In which we go from “good news is bad news” to “bad news is good news”

Last August, I wrote a post about the left’s negative attitudes as they relate to good news, especially when it’s good news related to the war on terror. More recently, we’ve seen this attitude when it was noted by several mainstream media outlets that prominent war critics were changing their tunes on Iraq, thanks to the success of the surge. The Usual Suspects didn’t and don’t want to hear anything that might contradict that their day in and day out bashing of the administration’s change in strategy in Iraq as a “failure.” And just yesterday, the Daily Kos blog couldn’t even bring themselves to admit that the surge had anything to do with the dramatic fall in casualty figures – both civilian and troop – in Iraq. They gave credit to …Muqtada al-Sadr.

But another tactic the left routinely uses which is just as appalling as the one mentioned above is the one where they celebrate bad news, because it equates to “good news” for them and, in some cases, the advancement of their warped ideas. Back in February, when the MSM recycled old news about then-PM Tony Blair’s plan to start pulling UK troops from Iraq, the far left couldn’t contain their glee, because in their minds an eventual full pull out of UK troops of Iraq might put increasing pressure on the Bush administration to cut and run because, after all, if they can’t keep their strongest ally around in Iraq, then all hope surely must be lost for victory! And it goes without saying that the only time the anti-war left get excited about something that’s happened in Iraq is when it involves 1) US casualties, 2) civilian casualities, and 3) civilian casualities “deliberately” caused by the “evil, uncontrollable brutes” in our armed forces. Any one of those three arguments are routinely used by the far left as supposed examples of “proof” that the Iraq war is “wrong” and “illegal” and consequently our troops should come home, yada yada.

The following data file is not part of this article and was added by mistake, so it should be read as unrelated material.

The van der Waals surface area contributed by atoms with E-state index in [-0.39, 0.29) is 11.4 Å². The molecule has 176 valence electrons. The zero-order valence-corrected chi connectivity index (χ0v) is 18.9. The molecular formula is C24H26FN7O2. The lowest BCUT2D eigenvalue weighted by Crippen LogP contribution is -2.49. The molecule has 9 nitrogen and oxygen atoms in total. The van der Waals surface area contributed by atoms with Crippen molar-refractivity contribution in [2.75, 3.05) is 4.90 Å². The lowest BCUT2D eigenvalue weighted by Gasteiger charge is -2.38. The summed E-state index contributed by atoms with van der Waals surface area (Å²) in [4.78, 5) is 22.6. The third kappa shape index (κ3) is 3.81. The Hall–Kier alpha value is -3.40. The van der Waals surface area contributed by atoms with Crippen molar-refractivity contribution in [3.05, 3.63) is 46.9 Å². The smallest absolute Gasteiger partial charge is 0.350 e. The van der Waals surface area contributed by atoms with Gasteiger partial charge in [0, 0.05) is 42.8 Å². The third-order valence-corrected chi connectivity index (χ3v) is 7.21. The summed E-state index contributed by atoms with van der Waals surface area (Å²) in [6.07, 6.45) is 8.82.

I got to thinking about the left’s “bad news is good news” attitude tonight after reading a report about a study on sex education which concluded that abstinence-only education had only little positive impact on the sexual behavior of teenagers, while so-called “comprehensive” sex ed programs generated “positive outcomes.” I’ve read studies like this one before, and the reaction I typically see from the pro-“comprehensive” sex ed crowd is almost celebratory in nature, as if they are actually happy to find out that abstinence education, at least according to certain studies, doesn’t lead to teenagers saying no to sex. Tonight is no exception, with the usual gang unable to contain their excitement.

Shouldn’t their beliefs that teens aren’t influenced by abstinence-only education be beliefs that they wished they were wrong about? I know that sounds crazy, but there are a number of issues out there we have beliefs on that we hope we’re wrong about. Like, for example: I believe that this country is trending towards Socialism. I hope one day to be proven wrong. Trust me, if, in a few years, the tide changes and more and more people turn turn away from the nanny-state policies of the left, I’ll be dancing in the streets with happiness. I won’t sulk one bit about being wrong.

On the other hand, the far left pro-sex ed brigade don’t want to be proven wrong about abstinence education, which is bizarre, because if it were me, I’d hope that kids were abstaining from sex, and if I found out they weren’t, I’d be very disappointed, not ecstatic like the left gets when they read studies about sex ed that seem to confirm their beliefs. However, in a personal sense, how much do you want to bet that that same happiness over being right about something wouldn’t apply to some of them if they suspected their young teen was engaged in a sexual relationship, and then found out later that their suspicions were accurate? I somehow doubt that the attitude would be a smiling, “I knew I was right!” If they had an ounce of concern in them as to how having sex at an early age could negatively impact their child, they’d be furious. On the other hand, on a national scale, their “being right” about abstinence-only education elicits knowing smiles, nods, and winks.

Essentially, the left have positioned themselves as not just against abstinence-only education, but against abstinence in and of itself. Why? Because with the far left, it’s more about “proving conservatives wrong” than anything else – the physical and psychological well-being of young teens be damned.

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